When the Senate voted last Wednesday to pass controversial legislation extending some of the Bush administration tax cuts, it became clear that estate tax policy will be a focal point of the debate.
The Senate Democratic bill, which won approval by a vote of 51-48, would continue the tax cuts through 2013 for households earning less than $250,000 annually but allow them to revert to pre-2001 levels for those above that threshold. The bill follows the policy backed by President Barack Obama.
The measure doesn't address estate taxes, which are set at 35% with a $5 million exemption. If the Bush cuts expire at the end of the year without congressional action, the estate tax will increase to 55%, with a $1 million exemption.
The estate tax was left out of the Senate legislation because of disagreement among Senate Democrats about an appropriate rate. Some lawmakers up for re-election this year are nervous about the issue.
Senate Minority Leader Mitch McConnell, R-Ky., said that leaving the estate tax by the wayside threatens small businesses and farms.
“A vote for the Democrat plan is a vote to put these farms and ranches out of business,” he said on the Senate floor last Wednesday.
The other key point about the Democratic tax bill is that it would set capital gains and dividend taxes at 20% for all income levels, according to Dean Zerbe, national managing director of alliantgroup LP, a tax services firm, and former Republican tax counsel to the Senate Finance Committee.
Under Mr. Obama's approach, the capital gains rate would be 20% and dividends would be taxed as ordinary income for households making more than $250,000.
“You've got a clear signal right out of the gate that the [congressional] Democrats will be willing to tie dividend rates and capital gains rates,” Mr. Zerbe said.
Earlier last Wednesday, the Democrat-controlled Senate rejected a Republican tax bill.
Senate Republicans, however, are confident that the Democratic bill will die. They argue that it isn't viable because tax bills must start in the House.
This week, the House is expected to approve a bill that would extend all Bush tax cuts for a year.
There is no chance that the Republican-majority House would approve the Democratic-majority Senate's bill or vice versa. That leaves the fate of the Bush tax cuts, as well as domestic-spending reductions and other elements of the so-called fiscal cliff, to negotiations between legislators and the White House during a lame-duck session of Congress after the election.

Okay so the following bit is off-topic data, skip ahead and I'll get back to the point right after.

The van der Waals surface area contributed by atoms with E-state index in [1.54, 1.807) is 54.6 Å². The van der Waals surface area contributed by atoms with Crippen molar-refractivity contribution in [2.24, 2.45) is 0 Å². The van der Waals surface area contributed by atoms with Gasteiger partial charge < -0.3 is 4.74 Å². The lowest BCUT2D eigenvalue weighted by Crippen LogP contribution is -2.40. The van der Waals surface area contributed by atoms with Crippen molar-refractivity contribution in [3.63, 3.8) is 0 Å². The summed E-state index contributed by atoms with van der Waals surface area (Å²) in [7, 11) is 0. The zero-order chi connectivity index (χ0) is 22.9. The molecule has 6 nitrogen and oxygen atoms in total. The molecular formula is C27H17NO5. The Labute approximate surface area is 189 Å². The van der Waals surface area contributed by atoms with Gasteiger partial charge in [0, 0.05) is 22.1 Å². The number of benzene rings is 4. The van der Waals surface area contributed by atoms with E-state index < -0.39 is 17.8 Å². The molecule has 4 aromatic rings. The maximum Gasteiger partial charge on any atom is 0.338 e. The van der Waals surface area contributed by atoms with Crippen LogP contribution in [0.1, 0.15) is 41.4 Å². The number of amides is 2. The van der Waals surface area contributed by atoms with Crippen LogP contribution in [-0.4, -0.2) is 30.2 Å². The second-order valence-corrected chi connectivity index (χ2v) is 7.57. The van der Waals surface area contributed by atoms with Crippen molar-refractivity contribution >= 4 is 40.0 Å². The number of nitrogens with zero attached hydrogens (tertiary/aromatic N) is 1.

One of the primary topics of negotiation could be the estate tax.
“The Democrats couldn't get agreement on the estate tax in their own caucus,” Mr. Zerbe said. “They're probably going to be more open to working with Republicans on taxpayer-friendly solutions to the estate tax.”
On the other side of the Capitol last Wednesday, Rep. Kevin Brady, R-Texas, said a bill he wrote that would end the estate tax has 218 bipartisan co-sponsors, or a House majority.
It isn't clear whether the legislation will receive a vote this year. A companion bill in the Senate has 37 Republican co-sponsors.
Also Wednesday, Mr. Brady, vice chairman and the top Republican on the Joint Economic Committee, released a report by the panel's GOP economists that says the estate tax has “reduced the amount of capital stock [buildings, equipment and software] in the U.S. economy by roughly $1.1 trillion since its introduction as a permanent tax in 1916,” according to a statement.
During a conference call with reporters, Mr. Brady said that the estate tax has led to the dismantling of family businesses and has undermined savings and investment.
“Our economy and [tax] revenue would grow faster if the death tax were abolished,” he said during the call.
Some Democrats and liberal groups are pushing to raise the estate tax as a matter of what they call tax fairness. They contend that a low estate tax benefits the wealthy primarily.
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